Sketch for a novel on Neville Chamberlain (1942)

In autumn 1942, while working with T.W. Adorno on Dialectic of Enlightenment, Max Horkheimer began to write a novel. Its lead character was the English prime minister Neville Chamberlain (1869–1940), who, in September 1938, after several meetings with Hitler and along with France’s Edouard Daladier, agreed not to oppose Germany’s demand to annex the Sudetenland in Czechoslovakia. Horkheimer regarded Chamberlain’s willingness to appease Hitler as evidence of the complicity of the ruling classes with fascism, as well as a significant test case of what counted as a ‘reasonable’ demand in modern political life. Indeed, the concurrent work on Dialectic of Enlightenment insisted that fascism was an extension of bourgeois domination with its means–end rationality, even if it commonly relied more explicitly on ‘unreasonable’ brute force, rather than mediately, via exchange and the market. 1 A satirical work, the novel was to have followed Chamberlain’s afterlife and his encounter with God, who against his assumptions is a woman, but in line with his fears has democratic and socialist sympathies. Horkheimer had an overview typed up and had drafted a couple of versions of the novel’s first few pages.

Stimulus and research material for the novel came from books and newspaper articles sent to Horkheimer in California by Herbert Marcuse, who in autumn 1942 was living in New York, before moving to Washington DC. From time to time, the novel was discussed in their letters. One letter from Horkheimer to Marcuse reveals, for example, that Chamberlain was to be led into the Realm of the Souls not only by Duns Scotus, who appears in the following translated extract, but also by the poet Dante and the statesmen Michel de l’Hôpital and Klemens von Metternich. In a letter to Horkheimer on 8 November 1942, Marcuse observed that the use of Metternich ‘would give you a good opportunity to show your theory on the true significance of “reactionary” and “popular” movements. A closer study of his personality and work would furthermore provide excellent material for our analysis of enlightenment, romanticism and domination.’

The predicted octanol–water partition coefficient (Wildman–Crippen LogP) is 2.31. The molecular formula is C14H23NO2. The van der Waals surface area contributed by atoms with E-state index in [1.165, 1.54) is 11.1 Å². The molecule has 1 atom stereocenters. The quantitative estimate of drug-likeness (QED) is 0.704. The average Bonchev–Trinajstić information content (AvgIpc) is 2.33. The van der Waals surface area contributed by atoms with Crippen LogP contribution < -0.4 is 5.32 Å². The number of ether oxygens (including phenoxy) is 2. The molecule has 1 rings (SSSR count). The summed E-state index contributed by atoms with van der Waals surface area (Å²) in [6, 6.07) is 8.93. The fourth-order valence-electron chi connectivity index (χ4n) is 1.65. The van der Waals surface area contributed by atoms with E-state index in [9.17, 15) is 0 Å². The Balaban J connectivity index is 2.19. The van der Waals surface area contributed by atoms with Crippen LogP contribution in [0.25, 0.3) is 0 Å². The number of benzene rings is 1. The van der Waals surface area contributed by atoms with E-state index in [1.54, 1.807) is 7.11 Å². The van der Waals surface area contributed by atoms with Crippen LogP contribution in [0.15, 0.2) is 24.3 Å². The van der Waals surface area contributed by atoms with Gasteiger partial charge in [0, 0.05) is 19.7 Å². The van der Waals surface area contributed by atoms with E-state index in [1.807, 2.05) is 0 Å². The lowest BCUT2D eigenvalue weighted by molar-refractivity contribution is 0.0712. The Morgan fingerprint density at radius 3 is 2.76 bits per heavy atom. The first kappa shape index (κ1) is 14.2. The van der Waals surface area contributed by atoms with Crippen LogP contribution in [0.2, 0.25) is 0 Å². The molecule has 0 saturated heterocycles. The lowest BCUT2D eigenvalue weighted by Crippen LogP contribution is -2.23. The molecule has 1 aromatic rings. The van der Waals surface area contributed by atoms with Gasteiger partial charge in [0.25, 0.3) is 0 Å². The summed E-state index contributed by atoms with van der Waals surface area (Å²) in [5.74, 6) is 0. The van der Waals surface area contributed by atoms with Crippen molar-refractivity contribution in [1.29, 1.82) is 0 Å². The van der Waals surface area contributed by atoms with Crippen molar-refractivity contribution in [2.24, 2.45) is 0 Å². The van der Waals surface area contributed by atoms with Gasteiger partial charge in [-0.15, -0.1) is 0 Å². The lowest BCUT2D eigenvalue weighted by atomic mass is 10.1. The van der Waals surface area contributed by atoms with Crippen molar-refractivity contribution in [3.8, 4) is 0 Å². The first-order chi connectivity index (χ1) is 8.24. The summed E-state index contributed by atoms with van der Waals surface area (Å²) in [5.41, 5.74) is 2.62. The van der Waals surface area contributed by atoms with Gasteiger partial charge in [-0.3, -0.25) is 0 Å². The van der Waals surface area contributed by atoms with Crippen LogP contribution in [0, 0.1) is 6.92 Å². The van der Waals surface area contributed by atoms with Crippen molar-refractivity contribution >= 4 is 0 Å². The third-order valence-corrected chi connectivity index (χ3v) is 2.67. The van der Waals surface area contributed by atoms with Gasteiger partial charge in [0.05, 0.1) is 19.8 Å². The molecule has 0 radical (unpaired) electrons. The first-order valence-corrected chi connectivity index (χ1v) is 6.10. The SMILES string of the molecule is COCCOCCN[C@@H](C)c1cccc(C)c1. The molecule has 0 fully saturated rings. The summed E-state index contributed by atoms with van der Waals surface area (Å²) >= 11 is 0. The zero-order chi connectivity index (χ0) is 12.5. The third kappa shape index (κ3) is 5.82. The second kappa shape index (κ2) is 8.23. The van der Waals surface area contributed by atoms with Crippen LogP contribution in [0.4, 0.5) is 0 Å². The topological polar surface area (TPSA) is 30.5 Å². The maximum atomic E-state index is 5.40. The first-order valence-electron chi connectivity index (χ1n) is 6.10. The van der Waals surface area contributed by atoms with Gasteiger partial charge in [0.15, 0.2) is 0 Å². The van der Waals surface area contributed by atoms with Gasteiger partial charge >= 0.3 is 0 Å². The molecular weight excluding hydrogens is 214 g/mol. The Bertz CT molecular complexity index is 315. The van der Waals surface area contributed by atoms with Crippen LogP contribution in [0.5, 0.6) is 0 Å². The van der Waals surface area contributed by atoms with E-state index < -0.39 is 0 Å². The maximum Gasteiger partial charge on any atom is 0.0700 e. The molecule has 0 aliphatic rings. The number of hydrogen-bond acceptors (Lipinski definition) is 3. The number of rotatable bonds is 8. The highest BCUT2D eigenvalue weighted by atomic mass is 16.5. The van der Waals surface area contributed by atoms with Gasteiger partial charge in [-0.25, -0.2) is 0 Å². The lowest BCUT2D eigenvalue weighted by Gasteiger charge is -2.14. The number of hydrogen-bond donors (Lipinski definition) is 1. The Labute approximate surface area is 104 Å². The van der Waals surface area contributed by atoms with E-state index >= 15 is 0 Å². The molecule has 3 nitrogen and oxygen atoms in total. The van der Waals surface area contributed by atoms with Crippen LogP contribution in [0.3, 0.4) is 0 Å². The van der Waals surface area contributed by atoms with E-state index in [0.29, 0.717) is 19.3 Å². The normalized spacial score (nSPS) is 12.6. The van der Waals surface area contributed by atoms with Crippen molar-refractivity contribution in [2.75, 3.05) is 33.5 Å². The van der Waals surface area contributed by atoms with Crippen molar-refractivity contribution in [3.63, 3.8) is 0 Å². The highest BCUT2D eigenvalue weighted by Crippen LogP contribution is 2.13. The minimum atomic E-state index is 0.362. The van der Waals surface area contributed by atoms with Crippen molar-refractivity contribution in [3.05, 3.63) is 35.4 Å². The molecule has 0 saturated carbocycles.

Horkheimer abandoned the novel for unknown reasons. The last mention of it is in a letter from Horkheimer to Marcuse on 4 December 1942: ‘Thank you for the excerpts. Please don’t use too much time for this problem. I have not yet started since I used all time for the main thing.’ 3 He also assured Marcuse in this letter that he should accept a position in the US intelligence bureau of the Office of War Information in Washington DC, arguing that it would not impede his future collaboration with the Institute for Social Research, but might indeed be a means of furthering their shared interests, such as their critical attention to German chauvinism.

The sketch for a novel is included in Volume 12 of Horkheimer’s Collected Works, appearing in a very short section titled ‘Poetic Efforts’, in which the only other piece is a two-page skit from 1946, ‘Declaration of Independence by Dogs’. It is translated here with the permission of the German publisher, Fischer.

Esther Leslie


  1. Adorno and Horkheimer briefly contrast Hitler’s and Chamberlain’s versions of reason in relation to exchange in Dialectic of Enlightenment, Stanford University Press, Stanford CA, 2002, p. 174.
  2. Cited in the editorial prefatory note, Max Horkheimer, Gesammelte Schriften, Volume 12: Nachgelassene Schriften, 1931–1949, ed. Gunzelin Schmid Noerr, Fischer Verlag, Frankfurt am Main, 1985.
  3. Ibid.

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